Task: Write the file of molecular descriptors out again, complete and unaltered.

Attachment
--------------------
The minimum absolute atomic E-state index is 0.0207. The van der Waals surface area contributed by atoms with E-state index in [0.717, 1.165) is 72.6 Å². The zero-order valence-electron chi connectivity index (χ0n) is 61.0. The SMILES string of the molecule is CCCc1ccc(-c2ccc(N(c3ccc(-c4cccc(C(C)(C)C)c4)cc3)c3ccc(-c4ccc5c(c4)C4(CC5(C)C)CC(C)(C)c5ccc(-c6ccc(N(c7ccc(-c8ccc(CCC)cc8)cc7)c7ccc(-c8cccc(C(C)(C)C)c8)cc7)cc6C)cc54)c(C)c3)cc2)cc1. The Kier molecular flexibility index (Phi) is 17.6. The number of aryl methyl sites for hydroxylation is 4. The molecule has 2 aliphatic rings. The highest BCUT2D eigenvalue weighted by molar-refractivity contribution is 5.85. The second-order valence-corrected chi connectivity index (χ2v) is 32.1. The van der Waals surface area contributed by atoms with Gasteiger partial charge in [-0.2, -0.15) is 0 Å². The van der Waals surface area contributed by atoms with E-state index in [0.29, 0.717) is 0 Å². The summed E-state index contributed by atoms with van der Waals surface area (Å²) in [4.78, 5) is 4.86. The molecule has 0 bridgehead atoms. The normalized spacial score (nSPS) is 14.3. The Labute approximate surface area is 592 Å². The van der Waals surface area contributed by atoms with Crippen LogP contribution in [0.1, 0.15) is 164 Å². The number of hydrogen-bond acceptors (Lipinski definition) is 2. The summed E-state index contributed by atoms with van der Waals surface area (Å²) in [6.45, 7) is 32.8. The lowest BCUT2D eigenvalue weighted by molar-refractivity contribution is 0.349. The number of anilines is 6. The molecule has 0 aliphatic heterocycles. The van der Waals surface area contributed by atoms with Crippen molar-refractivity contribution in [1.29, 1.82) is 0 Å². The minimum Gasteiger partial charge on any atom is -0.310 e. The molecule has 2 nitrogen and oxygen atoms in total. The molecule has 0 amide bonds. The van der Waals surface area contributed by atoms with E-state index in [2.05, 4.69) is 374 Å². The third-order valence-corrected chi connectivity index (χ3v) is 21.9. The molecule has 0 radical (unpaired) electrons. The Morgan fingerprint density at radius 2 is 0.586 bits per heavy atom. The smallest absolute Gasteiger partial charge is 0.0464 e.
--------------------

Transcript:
The minimum absolute atomic E-state index is 0.0207. The van der Waals surface area contributed by atoms with E-state index in [0.717, 1.165) is 72.6 Å². The zero-order valence-electron chi connectivity index (χ0n) is 61.0. The SMILES string of the molecule is CCCc1ccc(-c2ccc(N(c3ccc(-c4cccc(C(C)(C)C)c4)cc3)c3ccc(-c4ccc5c(c4)C4(CC5(C)C)CC(C)(C)c5ccc(-c6ccc(N(c7ccc(-c8ccc(CCC)cc8)cc7)c7ccc(-c8cccc(C(C)(C)C)c8)cc7)cc6C)cc54)c(C)c3)cc2)cc1. The Kier molecular flexibility index (Phi) is 17.6. The number of aryl methyl sites for hydroxylation is 4. The molecule has 2 aliphatic rings. The highest BCUT2D eigenvalue weighted by molar-refractivity contribution is 5.85. The second-order valence-corrected chi connectivity index (χ2v) is 32.1. The van der Waals surface area contributed by atoms with Gasteiger partial charge in [-0.2, -0.15) is 0 Å². The van der Waals surface area contributed by atoms with E-state index in [0.29, 0.717) is 0 Å². The summed E-state index contributed by atoms with van der Waals surface area (Å²) in [4.78, 5) is 4.86. The molecule has 0 bridgehead atoms. The normalized spacial score (nSPS) is 14.3. The Labute approximate surface area is 592 Å². The van der Waals surface area contributed by atoms with Crippen LogP contribution in [0.1, 0.15) is 164 Å². The number of hydrogen-bond acceptors (Lipinski definition) is 2. The summed E-state index contributed by atoms with van der Waals surface area (Å²) in [6.45, 7) is 32.8. The lowest BCUT2D eigenvalue weighted by molar-refractivity contribution is 0.349. The number of anilines is 6. The molecule has 0 aliphatic heterocycles. The van der Waals surface area contributed by atoms with Crippen molar-refractivity contribution in [1.29, 1.82) is 0 Å². The minimum Gasteiger partial charge on any atom is -0.310 e. The molecule has 2 nitrogen and oxygen atoms in total. The molecule has 0 amide bonds. The van der Waals surface area contributed by atoms with E-state index in [2.05, 4.69) is 374 Å². The third-order valence-corrected chi connectivity index (χ3v) is 21.9. The molecule has 0 radical (unpaired) electrons. The Morgan fingerprint density at radius 2 is 0.586 bits per heavy atom. The smallest absolute Gasteiger partial charge is 0.0464 e.